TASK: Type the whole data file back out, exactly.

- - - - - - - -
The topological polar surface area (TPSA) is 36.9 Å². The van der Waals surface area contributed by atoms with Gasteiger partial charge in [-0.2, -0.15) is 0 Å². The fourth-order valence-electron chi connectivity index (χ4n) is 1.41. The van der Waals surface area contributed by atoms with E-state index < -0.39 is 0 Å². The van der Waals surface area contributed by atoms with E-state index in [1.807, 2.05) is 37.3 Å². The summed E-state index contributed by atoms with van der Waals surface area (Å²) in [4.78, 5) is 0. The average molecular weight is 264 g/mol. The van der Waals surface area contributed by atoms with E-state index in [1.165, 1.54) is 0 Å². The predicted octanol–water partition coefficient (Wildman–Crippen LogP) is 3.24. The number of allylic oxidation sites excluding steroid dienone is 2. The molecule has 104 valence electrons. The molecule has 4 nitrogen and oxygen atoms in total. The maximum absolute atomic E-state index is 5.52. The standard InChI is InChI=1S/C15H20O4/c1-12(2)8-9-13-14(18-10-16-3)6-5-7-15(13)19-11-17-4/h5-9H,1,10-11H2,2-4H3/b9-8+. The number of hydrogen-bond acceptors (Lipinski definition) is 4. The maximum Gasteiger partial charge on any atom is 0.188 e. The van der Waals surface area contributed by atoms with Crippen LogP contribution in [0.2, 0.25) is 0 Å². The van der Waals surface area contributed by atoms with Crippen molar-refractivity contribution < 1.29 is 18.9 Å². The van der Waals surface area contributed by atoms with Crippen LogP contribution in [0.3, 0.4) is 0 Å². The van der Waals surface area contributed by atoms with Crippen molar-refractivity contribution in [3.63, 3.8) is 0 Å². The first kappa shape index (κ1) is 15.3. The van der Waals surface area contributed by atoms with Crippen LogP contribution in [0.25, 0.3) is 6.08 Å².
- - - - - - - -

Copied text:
The topological polar surface area (TPSA) is 36.9 Å². The van der Waals surface area contributed by atoms with Gasteiger partial charge in [-0.2, -0.15) is 0 Å². The fourth-order valence-electron chi connectivity index (χ4n) is 1.41. The van der Waals surface area contributed by atoms with E-state index < -0.39 is 0 Å². The van der Waals surface area contributed by atoms with E-state index in [1.807, 2.05) is 37.3 Å². The summed E-state index contributed by atoms with van der Waals surface area (Å²) in [4.78, 5) is 0. The average molecular weight is 264 g/mol. The van der Waals surface area contributed by atoms with E-state index in [1.165, 1.54) is 0 Å². The predicted octanol–water partition coefficient (Wildman–Crippen LogP) is 3.24. The number of allylic oxidation sites excluding steroid dienone is 2. The molecule has 104 valence electrons. The molecule has 4 nitrogen and oxygen atoms in total. The maximum absolute atomic E-state index is 5.52. The standard InChI is InChI=1S/C15H20O4/c1-12(2)8-9-13-14(18-10-16-3)6-5-7-15(13)19-11-17-4/h5-9H,1,10-11H2,2-4H3/b9-8+. The number of hydrogen-bond acceptors (Lipinski definition) is 4. The maximum Gasteiger partial charge on any atom is 0.188 e. The van der Waals surface area contributed by atoms with Crippen LogP contribution in [0.2, 0.25) is 0 Å². The van der Waals surface area contributed by atoms with Crippen molar-refractivity contribution < 1.29 is 18.9 Å². The van der Waals surface area contributed by atoms with Crippen LogP contribution in [0.3, 0.4) is 0 Å². The van der Waals surface area contributed by atoms with Crippen molar-refractivity contribution in [3.63, 3.8) is 0 Å². The first kappa shape index (κ1) is 15.3. The van der Waals surface area contributed by atoms with Crippen LogP contribution in [0.25, 0.3) is 6.08 Å².